This type of shadow analysis is used in Computerized Axial Tomography, also known as CAT scanning or CT scanning. Multiple 2-d images are acquired as an x-ray receiver (CCD) is rotated around the object to be probed while an x-ray source is also rotated around the object synchronously at a position on the opposite side of the object. The multiple acquired 2-d shadows of X-rays passing through the body can be used to reconstruct a fairly accurate rendition of the density distribution of the body using a Radon transform.

Prior to the axial rotation type of scanning, a linear type of scanning was used in a technique called Tomography. The subject is placed at the origin in 3-space, a single piece of x-ray film is placed at position ($-x$, $+y$, 0) at time $t_0$ in the $xz$ plane and translated to position ($+x$, $+y$, 0) at time $t_1$. The x-ray source is placed at position ($+x$, $-y$, 0) at time $t_0$ and is translated to position ($-x$,$-y$,0) at time $t_1$. This is akin to taking a photograph with a long exposure time, keeping it pointed at one point in space as the camera moves along a path in space. The resulting photographic image will have the sharpest focus at the "focal plane" $y=0$, while the objects at further distances along the $y$-axis from the $x$-axis will be progressively blurred.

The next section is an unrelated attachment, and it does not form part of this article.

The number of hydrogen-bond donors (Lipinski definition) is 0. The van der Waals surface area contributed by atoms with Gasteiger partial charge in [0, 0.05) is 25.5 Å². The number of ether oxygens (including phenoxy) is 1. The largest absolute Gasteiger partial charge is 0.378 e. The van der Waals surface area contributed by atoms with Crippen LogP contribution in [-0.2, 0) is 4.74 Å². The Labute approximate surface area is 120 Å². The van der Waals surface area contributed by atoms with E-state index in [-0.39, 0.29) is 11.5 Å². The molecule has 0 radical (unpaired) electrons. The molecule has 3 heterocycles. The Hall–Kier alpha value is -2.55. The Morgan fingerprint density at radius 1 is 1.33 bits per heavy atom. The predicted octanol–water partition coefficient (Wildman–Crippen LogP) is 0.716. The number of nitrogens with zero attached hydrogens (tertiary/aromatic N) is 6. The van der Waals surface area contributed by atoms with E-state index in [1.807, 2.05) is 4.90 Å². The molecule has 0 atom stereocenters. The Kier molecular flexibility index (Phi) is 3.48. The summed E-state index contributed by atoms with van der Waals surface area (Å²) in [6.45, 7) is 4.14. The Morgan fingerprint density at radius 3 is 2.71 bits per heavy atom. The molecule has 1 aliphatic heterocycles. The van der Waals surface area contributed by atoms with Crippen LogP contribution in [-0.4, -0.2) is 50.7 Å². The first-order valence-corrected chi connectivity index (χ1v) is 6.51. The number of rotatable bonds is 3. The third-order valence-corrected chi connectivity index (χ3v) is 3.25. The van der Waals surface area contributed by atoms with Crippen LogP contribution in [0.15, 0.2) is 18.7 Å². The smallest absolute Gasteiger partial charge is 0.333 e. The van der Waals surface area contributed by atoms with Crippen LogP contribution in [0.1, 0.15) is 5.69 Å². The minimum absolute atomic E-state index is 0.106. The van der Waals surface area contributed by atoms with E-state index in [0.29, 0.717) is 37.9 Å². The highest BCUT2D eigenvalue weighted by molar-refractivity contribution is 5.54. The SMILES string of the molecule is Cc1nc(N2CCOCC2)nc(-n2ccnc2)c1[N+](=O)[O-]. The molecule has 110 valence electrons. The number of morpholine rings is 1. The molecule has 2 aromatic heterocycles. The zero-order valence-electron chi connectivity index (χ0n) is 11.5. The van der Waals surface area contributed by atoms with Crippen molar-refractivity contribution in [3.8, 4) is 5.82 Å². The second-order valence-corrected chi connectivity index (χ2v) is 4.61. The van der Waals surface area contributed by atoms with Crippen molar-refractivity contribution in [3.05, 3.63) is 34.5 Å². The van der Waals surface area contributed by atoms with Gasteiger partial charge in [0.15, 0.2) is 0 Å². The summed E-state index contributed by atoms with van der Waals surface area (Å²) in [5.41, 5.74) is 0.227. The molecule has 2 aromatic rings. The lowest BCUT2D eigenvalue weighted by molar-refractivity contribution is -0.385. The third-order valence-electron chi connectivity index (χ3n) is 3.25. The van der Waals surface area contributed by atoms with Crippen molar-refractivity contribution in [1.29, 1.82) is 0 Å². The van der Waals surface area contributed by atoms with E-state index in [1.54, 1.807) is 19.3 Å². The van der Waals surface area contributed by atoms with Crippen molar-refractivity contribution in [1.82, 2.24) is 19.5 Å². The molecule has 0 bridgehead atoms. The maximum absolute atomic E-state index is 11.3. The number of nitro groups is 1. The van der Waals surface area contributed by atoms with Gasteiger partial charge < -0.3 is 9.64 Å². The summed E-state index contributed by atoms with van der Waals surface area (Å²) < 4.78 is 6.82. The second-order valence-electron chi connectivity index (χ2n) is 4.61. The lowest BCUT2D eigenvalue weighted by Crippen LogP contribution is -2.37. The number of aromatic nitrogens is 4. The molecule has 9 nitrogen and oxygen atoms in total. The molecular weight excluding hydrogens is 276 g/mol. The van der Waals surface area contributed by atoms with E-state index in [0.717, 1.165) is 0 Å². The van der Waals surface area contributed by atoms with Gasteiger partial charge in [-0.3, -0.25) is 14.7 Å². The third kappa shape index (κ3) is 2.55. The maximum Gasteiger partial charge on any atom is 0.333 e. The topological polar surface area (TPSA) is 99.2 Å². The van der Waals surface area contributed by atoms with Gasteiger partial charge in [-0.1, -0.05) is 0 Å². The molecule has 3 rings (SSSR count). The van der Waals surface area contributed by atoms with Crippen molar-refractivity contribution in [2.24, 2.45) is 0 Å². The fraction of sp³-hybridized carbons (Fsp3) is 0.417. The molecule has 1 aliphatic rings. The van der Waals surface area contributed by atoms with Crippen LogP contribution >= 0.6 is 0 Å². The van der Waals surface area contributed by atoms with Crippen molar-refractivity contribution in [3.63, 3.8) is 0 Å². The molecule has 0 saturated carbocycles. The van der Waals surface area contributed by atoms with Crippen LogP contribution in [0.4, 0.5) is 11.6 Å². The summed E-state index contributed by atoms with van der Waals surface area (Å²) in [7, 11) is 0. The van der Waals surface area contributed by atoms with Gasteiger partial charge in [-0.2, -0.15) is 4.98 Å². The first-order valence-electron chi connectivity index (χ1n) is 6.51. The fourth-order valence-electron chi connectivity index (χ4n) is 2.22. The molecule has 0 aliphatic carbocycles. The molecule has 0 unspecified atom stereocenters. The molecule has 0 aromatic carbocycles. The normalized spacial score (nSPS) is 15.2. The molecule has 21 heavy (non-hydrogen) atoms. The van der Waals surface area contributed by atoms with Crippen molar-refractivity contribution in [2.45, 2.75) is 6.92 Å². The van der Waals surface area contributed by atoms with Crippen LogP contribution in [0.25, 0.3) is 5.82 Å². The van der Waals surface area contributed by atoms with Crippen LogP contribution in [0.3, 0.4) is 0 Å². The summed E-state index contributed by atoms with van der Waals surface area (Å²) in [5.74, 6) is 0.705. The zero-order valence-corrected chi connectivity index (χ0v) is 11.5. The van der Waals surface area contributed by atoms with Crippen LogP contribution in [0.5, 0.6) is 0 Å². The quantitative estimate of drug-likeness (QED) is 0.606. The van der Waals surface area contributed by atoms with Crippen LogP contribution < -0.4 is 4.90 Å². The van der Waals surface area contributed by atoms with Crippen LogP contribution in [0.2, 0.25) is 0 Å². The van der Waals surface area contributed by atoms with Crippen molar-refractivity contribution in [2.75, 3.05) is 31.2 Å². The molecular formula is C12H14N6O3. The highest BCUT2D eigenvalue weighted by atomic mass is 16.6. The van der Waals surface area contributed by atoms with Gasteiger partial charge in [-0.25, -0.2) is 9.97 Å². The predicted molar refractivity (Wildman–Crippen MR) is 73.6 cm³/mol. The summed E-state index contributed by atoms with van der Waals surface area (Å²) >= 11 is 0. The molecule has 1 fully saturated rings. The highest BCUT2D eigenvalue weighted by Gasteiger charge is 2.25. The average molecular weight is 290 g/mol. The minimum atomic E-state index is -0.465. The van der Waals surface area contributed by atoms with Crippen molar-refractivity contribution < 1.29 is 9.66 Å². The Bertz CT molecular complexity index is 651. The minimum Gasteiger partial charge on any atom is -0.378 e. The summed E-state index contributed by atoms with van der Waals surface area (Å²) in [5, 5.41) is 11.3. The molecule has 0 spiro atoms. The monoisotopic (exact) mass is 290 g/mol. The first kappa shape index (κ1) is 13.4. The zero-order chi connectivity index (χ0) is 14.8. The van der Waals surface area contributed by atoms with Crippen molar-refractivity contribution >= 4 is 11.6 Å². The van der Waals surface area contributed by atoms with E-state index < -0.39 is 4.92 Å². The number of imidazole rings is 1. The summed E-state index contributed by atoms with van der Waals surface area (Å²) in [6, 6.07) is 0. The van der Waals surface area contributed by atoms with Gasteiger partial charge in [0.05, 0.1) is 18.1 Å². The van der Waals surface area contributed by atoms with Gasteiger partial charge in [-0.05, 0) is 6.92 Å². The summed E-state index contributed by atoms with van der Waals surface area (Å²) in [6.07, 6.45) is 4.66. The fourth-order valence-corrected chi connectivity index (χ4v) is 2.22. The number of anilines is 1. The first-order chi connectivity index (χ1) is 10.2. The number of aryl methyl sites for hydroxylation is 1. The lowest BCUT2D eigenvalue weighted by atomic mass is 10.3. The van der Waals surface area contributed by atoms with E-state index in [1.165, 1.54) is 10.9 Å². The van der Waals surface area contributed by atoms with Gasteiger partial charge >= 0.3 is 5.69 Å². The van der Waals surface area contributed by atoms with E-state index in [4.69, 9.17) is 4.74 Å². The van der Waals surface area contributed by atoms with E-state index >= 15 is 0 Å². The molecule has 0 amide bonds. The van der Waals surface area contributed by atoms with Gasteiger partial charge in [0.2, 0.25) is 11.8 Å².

There is a lot of very interesting mathematics involved in the signal acquisition and signal analysis of Axial Tomography and in the image reconstruction algorithms, as well as in MRI (magnetic resonance imaging).